Under the Federal Power Act, the Federal Energy Regulatory Commission (FERC) licenses and regulates most nonfederal hydroelectric facilities. Under current law, hydroelectric projects with a capacity of less than 5 megawatts that generate power using water flowing through agricultural, municipal, or industrial conduits are exempt from FERC’s licensing requirements. H.R. 2786 would exempt all hydropower facilities that use water from conduits from FERC’s licensing requirements and would modify procedures for determining whether proposed facilities qualify for that exemption.
CBO estimates that implementing H.R. 2786 would have no significant net effect on the federal budget. Expanding the types of projects that would be exempt from FERC’s licencing requirements could reduce the agency’s workload and costs to review and approve applications for licenses. However, because FERC recovers 100 percent of its costs through user fees, any change in that agency’s costs (which are controlled through annual appropriation acts) would be offset by an equal change in fees that the commission charges, resulting in no net change in federal spending.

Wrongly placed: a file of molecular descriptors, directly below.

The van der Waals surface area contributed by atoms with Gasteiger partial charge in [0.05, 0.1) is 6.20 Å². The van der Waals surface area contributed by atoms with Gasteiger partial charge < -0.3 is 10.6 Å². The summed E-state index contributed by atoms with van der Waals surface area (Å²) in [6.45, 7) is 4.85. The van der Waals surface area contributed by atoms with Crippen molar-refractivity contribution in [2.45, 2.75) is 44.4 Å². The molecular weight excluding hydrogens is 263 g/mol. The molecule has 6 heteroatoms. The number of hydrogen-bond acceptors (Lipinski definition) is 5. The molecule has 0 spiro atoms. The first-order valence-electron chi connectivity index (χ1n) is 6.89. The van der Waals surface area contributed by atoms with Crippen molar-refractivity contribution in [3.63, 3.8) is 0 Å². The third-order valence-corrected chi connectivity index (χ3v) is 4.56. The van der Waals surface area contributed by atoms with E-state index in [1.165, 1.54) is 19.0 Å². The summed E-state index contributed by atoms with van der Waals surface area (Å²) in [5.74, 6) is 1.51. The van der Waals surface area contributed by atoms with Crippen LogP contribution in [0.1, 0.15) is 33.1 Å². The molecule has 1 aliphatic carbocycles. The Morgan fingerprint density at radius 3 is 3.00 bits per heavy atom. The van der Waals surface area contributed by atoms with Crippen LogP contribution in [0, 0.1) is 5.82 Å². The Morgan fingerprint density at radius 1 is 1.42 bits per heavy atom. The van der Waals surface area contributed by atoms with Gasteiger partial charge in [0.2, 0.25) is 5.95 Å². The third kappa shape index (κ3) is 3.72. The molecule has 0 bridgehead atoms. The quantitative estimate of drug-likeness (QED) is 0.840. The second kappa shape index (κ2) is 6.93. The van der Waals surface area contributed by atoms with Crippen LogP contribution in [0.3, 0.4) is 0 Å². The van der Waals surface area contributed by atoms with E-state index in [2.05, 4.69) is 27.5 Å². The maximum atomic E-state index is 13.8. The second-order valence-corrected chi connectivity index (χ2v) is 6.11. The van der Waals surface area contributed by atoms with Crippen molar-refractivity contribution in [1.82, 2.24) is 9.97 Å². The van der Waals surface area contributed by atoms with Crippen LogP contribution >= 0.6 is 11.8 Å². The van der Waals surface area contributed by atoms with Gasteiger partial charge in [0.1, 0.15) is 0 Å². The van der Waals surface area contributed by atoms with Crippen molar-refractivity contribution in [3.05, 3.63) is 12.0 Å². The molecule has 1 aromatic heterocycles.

Enacting H.R. 2786 would not affect direct spending or revenues; therefore, pay-as-you-go procedures do not apply. CBO estimates that enacting H.R. 2786 would not increase net direct spending or on-budget deficits in any of the four consecutive 10-year periods beginning in 2028.
H.R. 2786 contains no intergovernmental or private-sector mandates as defined in the Unfunded Mandate Reform Act and would impose no costs on state, local, or tribal governments.